4. How can a new dam be built when downriver dams are slated to run out of water to provide power and drinking water for southwest USA!!!??

  5. At a cost per irrigator of $800,000 -$1,194,000 this seems like a criminal waste of public money, just to grow really expensive hay. Why not buy the irrigated ranchland and convert it to winter range for elk or other wildlife?

  6. I believe that it is imperative for the state to build dams on both sides of the divide. Not only for irrigation for crops but to provide additional recreation sites to decrease access travel time, to save on fuel usage. Living along the Big Horn River, we see a good amount of unused water flowing into it from the many creeks fed by the Big Horn Mountains, eventually flowing into the Gulf of Mexico.

    1. I have read reports that nothing from the Colorado River flows into gulf of Mexico. And that the USA was required to build a desalination plant on the border to provide Mexicans water.

  7. Does WyoFile have a compensation fund for those suffering cognitive whiplash from their reporting? Here we have back-to-back articles on paying folks not to irrigate in the Colorado River Basin (Green River tributary) and on appropriating money to increase irrigation in the Colorado River Basin (Little Snake River tributary). Can someone explain please?

  8. Just a point of clarification in the article the Proposed West Fork Project does not “divert water from the Trouble Colorado River Basin” as stated in this article. The project is an on-channel reservoir which will store water for use in the Colorado River Basin. Other uses for the water include recreation and environmental enhancements for sustaining wetlands, riparian habitat, and sensitive fish species in the Little Snake River Basin.

  9. A project that will be on public lands…or formerly public lands, needs to have benefits to more than just 67 irrigators if they want the public to support it. I’m anxious to see what the the benefits are for fish and wildlife.

  10. It looks as if the “State” has decided that they need to hurry up and “impound and divert water from the troubled Colorado River Basin where residents in seven states and Mexico are at odds over how to use dwindling flows.” They are proposing a smaller land exchange because “Smaller would be faster”. This smaller land exchange only involves 4520 acres of Wyoming school trust property. Even at a low ball appraisal of $10,000 per acre (it is in the National Forest for pete’s sake) that comes to $45,200,000 worth of land. Add that onto the 2017 estimated cost of $80,000,000 for the construction of the dam and the “State” is proposing to spend $125,200,000 to benefit 80 to 100 irrigators. That is quite an investment. Even if the “State” taxes all the hay production in the Little Snake river valley, how long will it take to meet “fiduciary obligations to produce income to support public schools and other state institutions,” ?? The amazing thing is that the “State doesn’t seem too enthused about financing schools as it is but they don’t even bat an eye at spending $1 million dollars to support each irrigator down stream from this dam?? I would like to see a list of the 80 to 100 irrigators that would benefit. This whole debacle would just disappear if the irrigators had to pony up a 20% match just as every other entity in the state does when receiving grants.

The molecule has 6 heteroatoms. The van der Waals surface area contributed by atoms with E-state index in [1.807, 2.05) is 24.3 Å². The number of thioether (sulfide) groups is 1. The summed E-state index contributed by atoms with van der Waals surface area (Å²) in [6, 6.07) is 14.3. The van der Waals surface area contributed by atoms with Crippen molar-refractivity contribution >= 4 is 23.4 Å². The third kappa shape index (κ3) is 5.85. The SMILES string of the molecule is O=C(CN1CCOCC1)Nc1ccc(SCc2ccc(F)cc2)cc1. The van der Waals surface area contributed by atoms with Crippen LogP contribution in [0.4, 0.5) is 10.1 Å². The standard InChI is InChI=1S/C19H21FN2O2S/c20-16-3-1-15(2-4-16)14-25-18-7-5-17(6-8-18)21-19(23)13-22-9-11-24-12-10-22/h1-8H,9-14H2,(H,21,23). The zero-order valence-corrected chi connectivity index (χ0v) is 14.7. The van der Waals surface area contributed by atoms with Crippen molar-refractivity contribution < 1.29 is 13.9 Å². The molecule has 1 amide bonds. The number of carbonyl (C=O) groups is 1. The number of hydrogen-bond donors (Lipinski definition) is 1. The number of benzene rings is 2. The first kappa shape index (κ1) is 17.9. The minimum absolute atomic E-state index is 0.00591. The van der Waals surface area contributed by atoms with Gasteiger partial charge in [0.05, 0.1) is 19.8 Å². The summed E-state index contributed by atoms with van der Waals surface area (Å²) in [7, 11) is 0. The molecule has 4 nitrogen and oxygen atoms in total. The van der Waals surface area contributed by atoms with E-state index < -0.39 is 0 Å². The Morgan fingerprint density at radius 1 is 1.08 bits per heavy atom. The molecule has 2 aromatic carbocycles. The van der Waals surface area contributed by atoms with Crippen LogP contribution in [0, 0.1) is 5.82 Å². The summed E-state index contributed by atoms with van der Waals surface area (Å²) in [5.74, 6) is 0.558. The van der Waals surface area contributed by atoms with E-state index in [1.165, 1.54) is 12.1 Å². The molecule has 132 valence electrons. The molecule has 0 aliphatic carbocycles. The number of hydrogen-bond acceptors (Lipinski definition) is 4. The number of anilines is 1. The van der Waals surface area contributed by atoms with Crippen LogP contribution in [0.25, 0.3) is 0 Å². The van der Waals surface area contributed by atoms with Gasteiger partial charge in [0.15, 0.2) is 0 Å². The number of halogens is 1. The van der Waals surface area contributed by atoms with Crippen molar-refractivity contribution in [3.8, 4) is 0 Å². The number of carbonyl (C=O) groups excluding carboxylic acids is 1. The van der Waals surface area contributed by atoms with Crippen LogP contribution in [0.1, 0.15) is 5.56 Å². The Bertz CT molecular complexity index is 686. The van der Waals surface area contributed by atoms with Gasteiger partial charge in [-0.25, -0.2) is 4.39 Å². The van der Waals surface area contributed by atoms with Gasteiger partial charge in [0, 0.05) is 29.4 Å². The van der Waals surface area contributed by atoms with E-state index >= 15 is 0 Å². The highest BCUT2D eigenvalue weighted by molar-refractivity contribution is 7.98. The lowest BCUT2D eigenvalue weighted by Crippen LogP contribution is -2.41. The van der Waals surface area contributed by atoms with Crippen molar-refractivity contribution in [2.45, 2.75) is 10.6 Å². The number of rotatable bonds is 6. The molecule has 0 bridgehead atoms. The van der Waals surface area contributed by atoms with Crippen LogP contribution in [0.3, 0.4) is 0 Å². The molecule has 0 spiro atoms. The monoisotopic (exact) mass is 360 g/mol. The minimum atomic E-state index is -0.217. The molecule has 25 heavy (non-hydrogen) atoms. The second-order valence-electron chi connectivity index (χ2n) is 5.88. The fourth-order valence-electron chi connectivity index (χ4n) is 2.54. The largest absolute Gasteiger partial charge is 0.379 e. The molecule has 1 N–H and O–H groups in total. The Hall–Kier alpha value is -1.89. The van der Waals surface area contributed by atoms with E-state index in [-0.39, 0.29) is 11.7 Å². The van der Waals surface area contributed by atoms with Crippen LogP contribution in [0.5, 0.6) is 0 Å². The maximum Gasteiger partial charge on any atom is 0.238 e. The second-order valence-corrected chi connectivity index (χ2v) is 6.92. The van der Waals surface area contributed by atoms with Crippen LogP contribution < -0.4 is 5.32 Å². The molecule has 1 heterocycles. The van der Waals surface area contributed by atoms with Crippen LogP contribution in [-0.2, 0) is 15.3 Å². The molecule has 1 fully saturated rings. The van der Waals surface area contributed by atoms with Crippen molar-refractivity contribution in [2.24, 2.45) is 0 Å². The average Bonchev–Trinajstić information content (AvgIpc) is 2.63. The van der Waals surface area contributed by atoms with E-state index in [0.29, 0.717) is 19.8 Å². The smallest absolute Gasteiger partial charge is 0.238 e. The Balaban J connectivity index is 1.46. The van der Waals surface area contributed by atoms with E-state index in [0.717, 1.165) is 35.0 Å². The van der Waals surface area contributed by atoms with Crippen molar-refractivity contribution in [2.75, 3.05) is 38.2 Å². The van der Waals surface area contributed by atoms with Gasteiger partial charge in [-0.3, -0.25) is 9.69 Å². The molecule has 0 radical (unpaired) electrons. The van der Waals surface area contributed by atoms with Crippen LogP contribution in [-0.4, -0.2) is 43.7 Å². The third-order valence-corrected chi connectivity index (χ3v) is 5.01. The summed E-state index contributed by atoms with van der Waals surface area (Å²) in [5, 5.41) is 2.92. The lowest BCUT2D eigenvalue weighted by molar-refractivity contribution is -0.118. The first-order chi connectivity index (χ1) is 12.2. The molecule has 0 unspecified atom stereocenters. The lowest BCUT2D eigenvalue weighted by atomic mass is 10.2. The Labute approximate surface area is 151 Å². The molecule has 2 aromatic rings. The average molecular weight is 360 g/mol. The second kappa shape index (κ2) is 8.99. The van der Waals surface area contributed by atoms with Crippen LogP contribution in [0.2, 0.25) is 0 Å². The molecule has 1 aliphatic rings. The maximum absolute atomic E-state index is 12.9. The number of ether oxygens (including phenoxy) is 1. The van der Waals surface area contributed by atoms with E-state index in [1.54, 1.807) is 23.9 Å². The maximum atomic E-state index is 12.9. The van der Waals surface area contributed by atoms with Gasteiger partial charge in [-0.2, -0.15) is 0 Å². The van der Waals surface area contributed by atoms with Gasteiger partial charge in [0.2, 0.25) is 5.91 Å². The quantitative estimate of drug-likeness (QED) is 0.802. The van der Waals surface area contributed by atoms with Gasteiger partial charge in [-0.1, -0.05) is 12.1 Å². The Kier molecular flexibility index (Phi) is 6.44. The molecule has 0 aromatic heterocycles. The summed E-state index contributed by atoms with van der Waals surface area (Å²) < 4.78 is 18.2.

What a tremendous waste of time, money and resources.

  11. What are the ramifications of taking Colorado River water before it reaches the Colorado River? Seems that Wyoming is trying to ‘steal’ walker from the other states as opposed to working together to limit water use.

  12. The proposed dam will only benefit a small group of ranchers located near Savery, Dixon, Baggs and Colorado . The state spent $38 million on the High Savey Dam for this group of ranchers to mitigate the water the city of Cheyenne took from the Little Snake River to add an additional water supply to the city. The state spends $75K – $100K on average annually to maintain this dam. The irrigators pay and annual fee per acre of water used, but it does not cover the annual cost of maintenance. Now these area ranchers are wanting another dam built using tax payers money, really! Senator Hicks is from this area and is using his authority in the State Legislature to push this project along to help his handful of constituents (ranchers) in the Baggs area. This is a conflict of interest. The dam will not be cost effective. The several million dollar price tag for the dam construction and the cost to maintain this dam over the years, divided by the people it will benefit is in the hundreds of thousands per person, this is preposterous! The primary use for the water would be for irrigating hay fields. Do these small populated communities in the Baggs area need (two) dams? Wake up people, it sounds like Senator Hicks has the Director of Wyoming’s Office of State Land’s, Jennifer Scoggin pressured into the land swap deal for a project that’s too cost obsorbent for the benefits is will reap. These dams don’t stay full of water during droughts, they fill when there’s and excess of snowpack in the mountain drainages supplying them.

  13. A handful of ag producers pulling themselves up by their bootstraps with tens of millions in public money. Inspirational.

  14. It is not factual that the proposed reservoir would “divert water from the troubled Colorado River Basin.” It is not a diversion. It would in fact store water in the Basin for the benefit of Wyoming’s rights on the River.

  15. this is good news for wyoming.
    of course nothing is for certain but with this proposal,
    wyoming would be harvesting water that is rightfully belonging to wyoming.
    of course the the flip side is the federal government could reject the proposal.